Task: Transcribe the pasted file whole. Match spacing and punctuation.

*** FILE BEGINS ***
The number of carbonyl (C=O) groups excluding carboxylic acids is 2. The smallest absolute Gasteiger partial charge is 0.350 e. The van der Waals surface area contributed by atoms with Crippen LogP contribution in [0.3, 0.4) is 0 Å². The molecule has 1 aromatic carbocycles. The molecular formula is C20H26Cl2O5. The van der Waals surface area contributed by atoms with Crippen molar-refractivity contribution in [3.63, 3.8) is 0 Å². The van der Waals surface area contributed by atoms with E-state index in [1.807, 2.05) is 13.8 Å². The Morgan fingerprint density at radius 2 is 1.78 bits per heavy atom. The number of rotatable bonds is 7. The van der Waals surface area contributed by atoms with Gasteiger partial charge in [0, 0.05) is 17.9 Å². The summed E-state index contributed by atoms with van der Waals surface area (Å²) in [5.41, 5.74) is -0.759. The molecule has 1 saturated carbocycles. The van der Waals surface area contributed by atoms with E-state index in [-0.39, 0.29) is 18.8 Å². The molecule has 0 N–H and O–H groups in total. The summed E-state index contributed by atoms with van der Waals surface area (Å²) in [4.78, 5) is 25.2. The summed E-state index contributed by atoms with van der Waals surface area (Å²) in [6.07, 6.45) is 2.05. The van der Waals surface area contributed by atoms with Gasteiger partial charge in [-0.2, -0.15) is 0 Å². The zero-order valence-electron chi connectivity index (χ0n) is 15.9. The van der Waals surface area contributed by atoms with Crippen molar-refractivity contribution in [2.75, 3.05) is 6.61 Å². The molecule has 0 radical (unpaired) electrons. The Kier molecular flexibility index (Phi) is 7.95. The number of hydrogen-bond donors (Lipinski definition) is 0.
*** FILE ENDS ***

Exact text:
The number of carbonyl (C=O) groups excluding carboxylic acids is 2. The smallest absolute Gasteiger partial charge is 0.350 e. The van der Waals surface area contributed by atoms with Crippen LogP contribution in [0.3, 0.4) is 0 Å². The molecule has 1 aromatic carbocycles. The molecular formula is C20H26Cl2O5. The van der Waals surface area contributed by atoms with Crippen molar-refractivity contribution in [3.63, 3.8) is 0 Å². The van der Waals surface area contributed by atoms with E-state index in [1.807, 2.05) is 13.8 Å². The Morgan fingerprint density at radius 2 is 1.78 bits per heavy atom. The number of rotatable bonds is 7. The van der Waals surface area contributed by atoms with Gasteiger partial charge in [0, 0.05) is 17.9 Å². The summed E-state index contributed by atoms with van der Waals surface area (Å²) in [5.41, 5.74) is -0.759. The molecule has 1 saturated carbocycles. The van der Waals surface area contributed by atoms with E-state index in [-0.39, 0.29) is 18.8 Å². The molecule has 0 N–H and O–H groups in total. The summed E-state index contributed by atoms with van der Waals surface area (Å²) in [4.78, 5) is 25.2. The summed E-state index contributed by atoms with van der Waals surface area (Å²) in [6.07, 6.45) is 2.05. The van der Waals surface area contributed by atoms with Gasteiger partial charge in [-0.2, -0.15) is 0 Å². The zero-order valence-electron chi connectivity index (χ0n) is 15.9. The van der Waals surface area contributed by atoms with Crippen molar-refractivity contribution in [2.75, 3.05) is 6.61 Å². The molecule has 0 radical (unpaired) electrons. The Kier molecular flexibility index (Phi) is 7.95. The number of hydrogen-bond donors (Lipinski definition) is 0.